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Opening this weekend after premiering at the Toronto International Film Festival is director Shawn Levy’s (Real Steel) adaptation of the Jonathan Tropper novel This Is Where I Leave You.   Featuring a fantastic ensemble cast including Jason BatemanTina FeyAdam Driver, Corey StollJane FondaRose Byrne,Kathryn HahnConnie BrittonBen SchwartzTimothy OlyphantAaron LazarDebra MonkAbigail Spencer, and Dax Shepard, the story revolves around a dysfunctional family that is forced to come together and sit Shiva when their father dies, opening old wounds and reigniting passions that have long-since been repressed.  Loaded with great performances and a very funny script, I definitely recommend seeing the film this weekend.  For more on This is Where I Leave Youread Adam’s review or watch the trailer.

A few days ago I landed an exclusive video interview with Jane Fonda.  She talked about why she wanted to be involved in the project, what it was like collaborating with Shawn Levy, how she prepares for a role, if she’s streamlined her process, Aaron Sorkin’s The Newsroom, and more.  Hit the jump to watch.

Director Maya Forbes Talks INFINITELY POLAR BEAR, Tackling the Issue of Mental Illness, Mark Ruffalo, the Difficulty of Getting Films Made as a Woman, and More

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One of the rare films to play at both Sundance and the Toronto International Film Festival was writer-director Maya Forbes’ Infinitely Polar Bear.  Based on her own childhood experiences, the film takes place in 1978 Boston and stars Mark Ruffalo as a manic-depressive father struggling to raise his young daughters while also trying to win back his wife (Zoe Saldana).  Loaded with fantastic performances and a great script that’s able to keep Ruffalo sympathetic even when he’s causing serious problems, Forbes’ debut feature really impressed me, and you should look forward to seeing it for yourself next year in theaters.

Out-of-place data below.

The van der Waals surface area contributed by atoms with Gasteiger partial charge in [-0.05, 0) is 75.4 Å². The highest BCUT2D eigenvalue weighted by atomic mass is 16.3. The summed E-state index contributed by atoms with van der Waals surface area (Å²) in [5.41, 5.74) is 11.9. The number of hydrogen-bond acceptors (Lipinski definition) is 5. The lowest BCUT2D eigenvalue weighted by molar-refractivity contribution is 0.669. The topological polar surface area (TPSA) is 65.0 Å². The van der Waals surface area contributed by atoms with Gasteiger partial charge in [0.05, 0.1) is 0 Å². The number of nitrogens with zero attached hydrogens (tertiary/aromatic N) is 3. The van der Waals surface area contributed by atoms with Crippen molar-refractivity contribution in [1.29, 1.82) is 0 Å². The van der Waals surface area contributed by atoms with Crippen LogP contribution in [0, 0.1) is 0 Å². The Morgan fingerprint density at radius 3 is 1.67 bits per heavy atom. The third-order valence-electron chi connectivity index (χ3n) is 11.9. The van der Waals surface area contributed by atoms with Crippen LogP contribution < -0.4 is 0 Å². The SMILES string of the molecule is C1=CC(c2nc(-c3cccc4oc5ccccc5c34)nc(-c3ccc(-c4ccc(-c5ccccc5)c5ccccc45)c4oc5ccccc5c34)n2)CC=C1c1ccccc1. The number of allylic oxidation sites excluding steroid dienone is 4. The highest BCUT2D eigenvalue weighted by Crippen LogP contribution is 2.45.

Shortly after the TIFF premiere I landed an exclusive interview with Maya Forbes.  During the interview she talked about getting to be part of Sundance and TIFF, her first cut of the film and what she cut out, the subject matter and how there is an element of fortuitousness to the timing of the movie with mental illness being talked about in the media, putting together the financing, casting Mark Ruffalo, being truthful while also making an entertaining movie, when we’ll see a trailer, and a lot more.  Hit the jump for what she had to say.